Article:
Liverpool City Council is being asked to “open negotiations” with Elliot Group to buy land at Beetham Plaza in a bid to keep the prominent ‘Bucket Fountain’ sculpture in place.
The fountain at Beetham Plaza is set to be moved, despite a listing last month by Historic England, to accommodate Elliot’s plans to build a 100-room aparthotel to be occupied by Epic and designed by architect Falconer Chester Hall.
Elliot Group had submitted an application earlier this year for its aparthotel scheme but in May asked for the application not to be considered pending a possible listing by Historic England; that listing was confirmed by the heritage body last month following a campaign supported by local councillors including Cllr Nick Small.
Commissioned in 1962 and delivered by Richard Huws, the fountain sits at the centre of Beetham Plaza and commemorates the start of the controversial Tryweryn Water Scheme, which led to the displacement of 70 residents of Capel Celyn village after it was flooded.
Now, Cllr Richard Kemp has submitted a motion to Liverpool City Council’s regeneration and sustainability committee in a bid to buy the land and keep the listed fountain in-situ.
The motion says: “This committee welcomes the listing of the bucket fountains monument. It believes that it and its surroundings is an important recognition of the architecture and direction of the city in the 1960s.
“It believes that the only place for the bucket fountain to be is in its current setting for which it was specifically designed.
“It therefore requests the council to open negotiations with the owners of the land to buy the land and preserve and maintain the buckets fountain, if appropriate by the creation of a specific local trust which could take the ownership of the land and fountain for posterity and raise its own funding for purchase and maintenance.”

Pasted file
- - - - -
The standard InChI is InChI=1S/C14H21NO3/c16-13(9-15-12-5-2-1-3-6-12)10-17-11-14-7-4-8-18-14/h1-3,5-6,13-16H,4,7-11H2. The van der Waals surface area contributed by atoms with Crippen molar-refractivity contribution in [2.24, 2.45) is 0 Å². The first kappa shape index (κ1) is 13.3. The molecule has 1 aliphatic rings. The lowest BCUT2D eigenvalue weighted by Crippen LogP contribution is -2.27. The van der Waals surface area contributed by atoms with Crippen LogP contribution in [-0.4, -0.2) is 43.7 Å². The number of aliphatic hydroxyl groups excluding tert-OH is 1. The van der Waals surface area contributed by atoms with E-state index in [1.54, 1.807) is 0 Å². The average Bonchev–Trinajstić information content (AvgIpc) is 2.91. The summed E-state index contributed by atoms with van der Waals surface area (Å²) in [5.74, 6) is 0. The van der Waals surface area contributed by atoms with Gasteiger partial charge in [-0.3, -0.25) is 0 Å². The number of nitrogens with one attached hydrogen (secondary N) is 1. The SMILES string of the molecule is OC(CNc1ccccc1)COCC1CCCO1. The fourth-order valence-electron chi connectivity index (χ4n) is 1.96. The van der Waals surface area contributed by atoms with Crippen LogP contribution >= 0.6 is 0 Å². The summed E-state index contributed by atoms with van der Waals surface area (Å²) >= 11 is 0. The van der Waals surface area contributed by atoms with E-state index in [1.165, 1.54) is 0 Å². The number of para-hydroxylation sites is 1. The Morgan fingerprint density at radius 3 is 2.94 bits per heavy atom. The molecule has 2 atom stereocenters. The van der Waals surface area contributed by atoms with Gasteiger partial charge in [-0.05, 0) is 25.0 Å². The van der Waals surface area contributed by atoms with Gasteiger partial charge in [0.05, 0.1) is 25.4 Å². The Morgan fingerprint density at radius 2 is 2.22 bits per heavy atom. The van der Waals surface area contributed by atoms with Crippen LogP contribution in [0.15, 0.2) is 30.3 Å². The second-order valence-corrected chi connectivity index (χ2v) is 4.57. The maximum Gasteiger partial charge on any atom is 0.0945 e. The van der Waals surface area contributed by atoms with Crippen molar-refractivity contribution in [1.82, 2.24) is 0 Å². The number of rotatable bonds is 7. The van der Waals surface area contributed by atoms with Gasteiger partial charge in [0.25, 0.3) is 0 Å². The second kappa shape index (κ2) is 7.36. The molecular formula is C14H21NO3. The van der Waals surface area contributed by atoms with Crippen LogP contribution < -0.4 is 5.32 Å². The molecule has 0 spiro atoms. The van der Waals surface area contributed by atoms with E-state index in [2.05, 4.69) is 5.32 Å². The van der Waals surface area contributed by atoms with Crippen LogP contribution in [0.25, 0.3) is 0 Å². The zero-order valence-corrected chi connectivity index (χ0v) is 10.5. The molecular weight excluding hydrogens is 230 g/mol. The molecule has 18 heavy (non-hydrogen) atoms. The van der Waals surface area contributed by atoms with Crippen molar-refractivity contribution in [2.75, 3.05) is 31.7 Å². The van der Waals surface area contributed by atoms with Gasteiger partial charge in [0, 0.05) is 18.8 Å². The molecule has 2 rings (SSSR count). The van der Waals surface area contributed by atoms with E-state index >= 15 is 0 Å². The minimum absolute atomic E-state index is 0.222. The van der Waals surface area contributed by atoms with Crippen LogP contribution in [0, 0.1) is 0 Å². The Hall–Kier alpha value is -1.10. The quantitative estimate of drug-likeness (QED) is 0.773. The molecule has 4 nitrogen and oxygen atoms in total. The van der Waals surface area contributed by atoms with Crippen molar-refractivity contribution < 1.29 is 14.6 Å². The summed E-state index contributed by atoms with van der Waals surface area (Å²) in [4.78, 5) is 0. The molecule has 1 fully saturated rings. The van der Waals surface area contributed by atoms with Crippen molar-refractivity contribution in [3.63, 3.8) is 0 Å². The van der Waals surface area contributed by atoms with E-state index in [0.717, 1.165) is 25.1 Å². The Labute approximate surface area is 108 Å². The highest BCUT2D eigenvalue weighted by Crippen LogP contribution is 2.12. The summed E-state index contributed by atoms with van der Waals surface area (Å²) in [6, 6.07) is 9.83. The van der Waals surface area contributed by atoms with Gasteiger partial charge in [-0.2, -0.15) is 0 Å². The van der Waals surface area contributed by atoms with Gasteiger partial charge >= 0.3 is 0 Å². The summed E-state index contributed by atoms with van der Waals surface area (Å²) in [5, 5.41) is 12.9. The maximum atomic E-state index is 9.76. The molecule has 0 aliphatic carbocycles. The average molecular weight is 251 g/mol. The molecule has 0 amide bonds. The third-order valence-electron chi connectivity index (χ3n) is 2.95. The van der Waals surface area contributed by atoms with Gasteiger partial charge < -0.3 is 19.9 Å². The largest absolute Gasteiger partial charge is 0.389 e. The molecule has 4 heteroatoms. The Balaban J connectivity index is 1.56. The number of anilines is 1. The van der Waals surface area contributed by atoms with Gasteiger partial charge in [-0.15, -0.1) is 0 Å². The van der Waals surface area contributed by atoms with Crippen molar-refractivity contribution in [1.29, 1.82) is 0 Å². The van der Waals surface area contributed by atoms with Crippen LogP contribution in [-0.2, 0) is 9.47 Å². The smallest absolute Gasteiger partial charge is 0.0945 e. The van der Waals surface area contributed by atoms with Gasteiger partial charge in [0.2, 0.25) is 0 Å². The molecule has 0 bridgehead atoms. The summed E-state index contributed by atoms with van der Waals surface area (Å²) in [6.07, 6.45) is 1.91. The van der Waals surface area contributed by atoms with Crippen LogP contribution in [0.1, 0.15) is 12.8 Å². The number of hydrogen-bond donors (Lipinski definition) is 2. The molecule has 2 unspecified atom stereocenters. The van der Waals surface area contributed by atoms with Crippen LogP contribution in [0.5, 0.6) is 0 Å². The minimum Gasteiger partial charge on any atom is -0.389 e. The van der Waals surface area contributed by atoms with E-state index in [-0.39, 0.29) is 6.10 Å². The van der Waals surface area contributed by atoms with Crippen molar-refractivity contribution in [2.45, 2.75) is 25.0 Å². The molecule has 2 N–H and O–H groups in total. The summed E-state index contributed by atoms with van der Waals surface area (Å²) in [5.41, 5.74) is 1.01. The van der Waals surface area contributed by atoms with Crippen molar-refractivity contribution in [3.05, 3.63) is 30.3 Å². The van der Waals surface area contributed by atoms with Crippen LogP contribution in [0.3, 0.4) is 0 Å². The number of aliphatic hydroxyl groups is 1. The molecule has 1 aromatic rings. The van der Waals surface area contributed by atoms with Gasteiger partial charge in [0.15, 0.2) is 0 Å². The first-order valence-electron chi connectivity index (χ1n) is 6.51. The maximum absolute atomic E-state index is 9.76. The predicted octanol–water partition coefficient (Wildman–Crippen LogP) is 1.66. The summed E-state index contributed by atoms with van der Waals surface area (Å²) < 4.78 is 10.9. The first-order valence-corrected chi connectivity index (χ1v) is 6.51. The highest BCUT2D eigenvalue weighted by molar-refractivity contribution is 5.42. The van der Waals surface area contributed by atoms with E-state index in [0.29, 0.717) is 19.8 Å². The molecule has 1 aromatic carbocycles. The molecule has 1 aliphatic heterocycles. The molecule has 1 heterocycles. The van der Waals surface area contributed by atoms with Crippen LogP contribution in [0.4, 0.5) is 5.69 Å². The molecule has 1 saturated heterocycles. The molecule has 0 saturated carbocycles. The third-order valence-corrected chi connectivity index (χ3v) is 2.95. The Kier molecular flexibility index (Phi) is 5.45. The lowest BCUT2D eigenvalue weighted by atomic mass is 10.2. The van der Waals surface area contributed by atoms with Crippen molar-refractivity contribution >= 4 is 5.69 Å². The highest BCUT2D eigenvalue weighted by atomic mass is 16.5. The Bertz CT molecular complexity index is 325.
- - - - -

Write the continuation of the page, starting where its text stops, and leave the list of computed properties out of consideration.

Elliot had been considering two sites for the relocation of the fountain, one of which is Williamson Square.
Beetham Plaza was also not the fountain’s originally intended location, although Cllr Kemp argued it was “specifically designed” for the site.
The Merseyside Civic Society, the fountain’s promoters, spent around three years in the early 1960s looking for sites within Liverpool, with other choices discounted before it ended up at Goree Piazza, as the land at Beetham Plaza is now known.
Other sites considered, according to the Civic Society, were the corner of Church Street and Parker Street; Richard Huws also suggested situating the fountain at Williamson Square in 1962.
Cllr Kemp’s motion is due to be discussed by the council on 12 September. Elliot Group declined to comment until the motion is decided.